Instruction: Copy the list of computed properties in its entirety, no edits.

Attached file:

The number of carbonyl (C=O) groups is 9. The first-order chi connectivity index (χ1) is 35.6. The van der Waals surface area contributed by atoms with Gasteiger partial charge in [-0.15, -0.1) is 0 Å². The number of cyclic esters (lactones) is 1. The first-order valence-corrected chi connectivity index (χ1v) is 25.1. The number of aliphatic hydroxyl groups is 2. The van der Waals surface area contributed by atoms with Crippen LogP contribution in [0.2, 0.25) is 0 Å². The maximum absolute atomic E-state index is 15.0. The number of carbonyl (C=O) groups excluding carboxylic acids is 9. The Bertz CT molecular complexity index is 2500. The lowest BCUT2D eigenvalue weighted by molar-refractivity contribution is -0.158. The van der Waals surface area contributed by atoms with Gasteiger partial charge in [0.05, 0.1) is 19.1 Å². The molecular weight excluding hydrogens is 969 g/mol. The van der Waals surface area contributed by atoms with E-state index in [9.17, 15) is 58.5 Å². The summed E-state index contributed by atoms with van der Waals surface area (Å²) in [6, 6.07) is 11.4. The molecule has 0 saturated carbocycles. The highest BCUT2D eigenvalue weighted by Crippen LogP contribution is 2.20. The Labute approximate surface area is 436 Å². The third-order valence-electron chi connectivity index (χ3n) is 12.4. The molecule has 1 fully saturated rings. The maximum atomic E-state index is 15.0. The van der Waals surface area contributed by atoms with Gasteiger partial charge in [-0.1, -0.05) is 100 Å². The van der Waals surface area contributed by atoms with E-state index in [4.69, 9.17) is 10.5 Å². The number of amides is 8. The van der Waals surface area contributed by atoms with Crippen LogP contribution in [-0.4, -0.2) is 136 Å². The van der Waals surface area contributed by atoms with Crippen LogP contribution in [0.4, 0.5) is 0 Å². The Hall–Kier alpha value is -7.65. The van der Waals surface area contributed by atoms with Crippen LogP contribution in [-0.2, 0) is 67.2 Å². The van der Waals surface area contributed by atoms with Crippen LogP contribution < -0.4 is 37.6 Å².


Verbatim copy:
The number of carbonyl (C=O) groups is 9. The first-order chi connectivity index (χ1) is 35.6. The van der Waals surface area contributed by atoms with Gasteiger partial charge in [-0.15, -0.1) is 0 Å². The number of cyclic esters (lactones) is 1. The first-order valence-corrected chi connectivity index (χ1v) is 25.1. The number of aliphatic hydroxyl groups is 2. The van der Waals surface area contributed by atoms with Crippen LogP contribution in [0.2, 0.25) is 0 Å². The maximum absolute atomic E-state index is 15.0. The number of carbonyl (C=O) groups excluding carboxylic acids is 9. The Bertz CT molecular complexity index is 2500. The lowest BCUT2D eigenvalue weighted by molar-refractivity contribution is -0.158. The van der Waals surface area contributed by atoms with Gasteiger partial charge in [0.05, 0.1) is 19.1 Å². The molecular weight excluding hydrogens is 969 g/mol. The van der Waals surface area contributed by atoms with E-state index in [9.17, 15) is 58.5 Å². The summed E-state index contributed by atoms with van der Waals surface area (Å²) in [6, 6.07) is 11.4. The molecule has 0 saturated carbocycles. The highest BCUT2D eigenvalue weighted by Crippen LogP contribution is 2.20. The Labute approximate surface area is 436 Å². The third-order valence-electron chi connectivity index (χ3n) is 12.4. The molecule has 1 fully saturated rings. The maximum atomic E-state index is 15.0. The van der Waals surface area contributed by atoms with Gasteiger partial charge in [-0.1, -0.05) is 100 Å². The van der Waals surface area contributed by atoms with E-state index in [4.69, 9.17) is 10.5 Å². The number of amides is 8. The van der Waals surface area contributed by atoms with Crippen LogP contribution in [-0.4, -0.2) is 136 Å². The van der Waals surface area contributed by atoms with Crippen LogP contribution in [0.4, 0.5) is 0 Å². The Hall–Kier alpha value is -7.65. The van der Waals surface area contributed by atoms with Crippen LogP contribution in [-0.2, 0) is 67.2 Å². The van der Waals surface area contributed by atoms with Crippen LogP contribution < -0.4 is 37.6 Å².